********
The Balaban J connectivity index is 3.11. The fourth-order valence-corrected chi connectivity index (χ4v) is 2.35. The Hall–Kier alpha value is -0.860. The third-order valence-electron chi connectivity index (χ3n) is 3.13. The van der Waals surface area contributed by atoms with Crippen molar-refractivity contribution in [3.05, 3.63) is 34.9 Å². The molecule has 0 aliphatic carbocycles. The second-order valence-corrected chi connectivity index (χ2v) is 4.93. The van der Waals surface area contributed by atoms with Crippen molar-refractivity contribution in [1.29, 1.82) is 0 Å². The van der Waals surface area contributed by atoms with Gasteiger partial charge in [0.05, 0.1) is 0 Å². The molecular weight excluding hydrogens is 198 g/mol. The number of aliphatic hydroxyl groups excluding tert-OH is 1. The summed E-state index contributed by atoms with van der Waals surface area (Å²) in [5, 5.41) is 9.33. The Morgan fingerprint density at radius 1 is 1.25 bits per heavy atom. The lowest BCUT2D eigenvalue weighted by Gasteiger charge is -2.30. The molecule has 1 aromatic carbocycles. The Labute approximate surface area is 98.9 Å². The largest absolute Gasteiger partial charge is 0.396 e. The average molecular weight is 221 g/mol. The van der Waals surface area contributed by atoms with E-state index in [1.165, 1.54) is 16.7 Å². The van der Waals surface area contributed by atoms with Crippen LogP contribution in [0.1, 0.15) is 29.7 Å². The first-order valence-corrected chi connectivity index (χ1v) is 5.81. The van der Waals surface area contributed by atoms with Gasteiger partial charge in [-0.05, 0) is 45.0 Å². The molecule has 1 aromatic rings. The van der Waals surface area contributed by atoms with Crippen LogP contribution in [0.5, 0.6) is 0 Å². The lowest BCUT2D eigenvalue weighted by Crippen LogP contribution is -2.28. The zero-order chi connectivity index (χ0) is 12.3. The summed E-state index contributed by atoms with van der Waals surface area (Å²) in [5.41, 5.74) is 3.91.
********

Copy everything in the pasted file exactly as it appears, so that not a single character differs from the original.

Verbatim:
The Balaban J connectivity index is 3.11. The fourth-order valence-corrected chi connectivity index (χ4v) is 2.35. The Hall–Kier alpha value is -0.860. The third-order valence-electron chi connectivity index (χ3n) is 3.13. The van der Waals surface area contributed by atoms with Crippen molar-refractivity contribution in [3.05, 3.63) is 34.9 Å². The molecule has 0 aliphatic carbocycles. The second-order valence-corrected chi connectivity index (χ2v) is 4.93. The van der Waals surface area contributed by atoms with Crippen molar-refractivity contribution in [1.29, 1.82) is 0 Å². The van der Waals surface area contributed by atoms with Gasteiger partial charge in [0.05, 0.1) is 0 Å². The molecular weight excluding hydrogens is 198 g/mol. The number of aliphatic hydroxyl groups excluding tert-OH is 1. The summed E-state index contributed by atoms with van der Waals surface area (Å²) in [5, 5.41) is 9.33. The Morgan fingerprint density at radius 1 is 1.25 bits per heavy atom. The lowest BCUT2D eigenvalue weighted by Gasteiger charge is -2.30. The molecule has 1 aromatic carbocycles. The Labute approximate surface area is 98.9 Å². The largest absolute Gasteiger partial charge is 0.396 e. The average molecular weight is 221 g/mol. The van der Waals surface area contributed by atoms with E-state index in [1.165, 1.54) is 16.7 Å². The van der Waals surface area contributed by atoms with Crippen LogP contribution in [0.1, 0.15) is 29.7 Å². The first-order valence-corrected chi connectivity index (χ1v) is 5.81. The van der Waals surface area contributed by atoms with Gasteiger partial charge in [-0.05, 0) is 45.0 Å². The molecule has 1 aromatic rings. The van der Waals surface area contributed by atoms with Crippen LogP contribution in [0.5, 0.6) is 0 Å². The lowest BCUT2D eigenvalue weighted by Crippen LogP contribution is -2.28. The zero-order chi connectivity index (χ0) is 12.3. The summed E-state index contributed by atoms with van der Waals surface area (Å²) in [5.41, 5.74) is 3.91.